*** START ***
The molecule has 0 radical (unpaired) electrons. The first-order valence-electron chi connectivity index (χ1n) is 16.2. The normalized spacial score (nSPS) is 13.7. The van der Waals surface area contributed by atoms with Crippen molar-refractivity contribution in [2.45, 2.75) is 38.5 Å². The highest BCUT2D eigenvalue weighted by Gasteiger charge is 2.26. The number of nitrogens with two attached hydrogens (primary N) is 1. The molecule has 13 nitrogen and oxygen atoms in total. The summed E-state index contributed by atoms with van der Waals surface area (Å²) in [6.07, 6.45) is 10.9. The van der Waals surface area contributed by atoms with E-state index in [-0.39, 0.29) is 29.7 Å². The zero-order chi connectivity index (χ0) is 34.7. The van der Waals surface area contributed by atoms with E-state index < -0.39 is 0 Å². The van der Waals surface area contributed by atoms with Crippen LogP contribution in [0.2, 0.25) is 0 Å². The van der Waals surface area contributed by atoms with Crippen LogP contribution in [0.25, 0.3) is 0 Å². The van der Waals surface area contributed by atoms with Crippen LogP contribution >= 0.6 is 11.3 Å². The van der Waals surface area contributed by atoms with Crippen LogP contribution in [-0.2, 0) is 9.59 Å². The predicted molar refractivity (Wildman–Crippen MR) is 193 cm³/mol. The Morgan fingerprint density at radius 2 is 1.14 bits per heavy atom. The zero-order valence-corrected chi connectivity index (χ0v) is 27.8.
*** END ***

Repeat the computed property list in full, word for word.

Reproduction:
The molecule has 0 radical (unpaired) electrons. The first-order valence-electron chi connectivity index (χ1n) is 16.2. The normalized spacial score (nSPS) is 13.7. The van der Waals surface area contributed by atoms with Crippen molar-refractivity contribution in [2.45, 2.75) is 38.5 Å². The highest BCUT2D eigenvalue weighted by Gasteiger charge is 2.26. The number of nitrogens with two attached hydrogens (primary N) is 1. The molecule has 13 nitrogen and oxygen atoms in total. The summed E-state index contributed by atoms with van der Waals surface area (Å²) in [6.07, 6.45) is 10.9. The van der Waals surface area contributed by atoms with E-state index in [-0.39, 0.29) is 29.7 Å². The zero-order chi connectivity index (χ0) is 34.7. The van der Waals surface area contributed by atoms with E-state index < -0.39 is 0 Å². The van der Waals surface area contributed by atoms with Crippen LogP contribution in [0.2, 0.25) is 0 Å². The van der Waals surface area contributed by atoms with Crippen LogP contribution in [0.25, 0.3) is 0 Å². The van der Waals surface area contributed by atoms with Crippen LogP contribution >= 0.6 is 11.3 Å². The van der Waals surface area contributed by atoms with Crippen LogP contribution in [-0.2, 0) is 9.59 Å². The predicted molar refractivity (Wildman–Crippen MR) is 193 cm³/mol. The Morgan fingerprint density at radius 2 is 1.14 bits per heavy atom. The zero-order valence-corrected chi connectivity index (χ0v) is 27.8.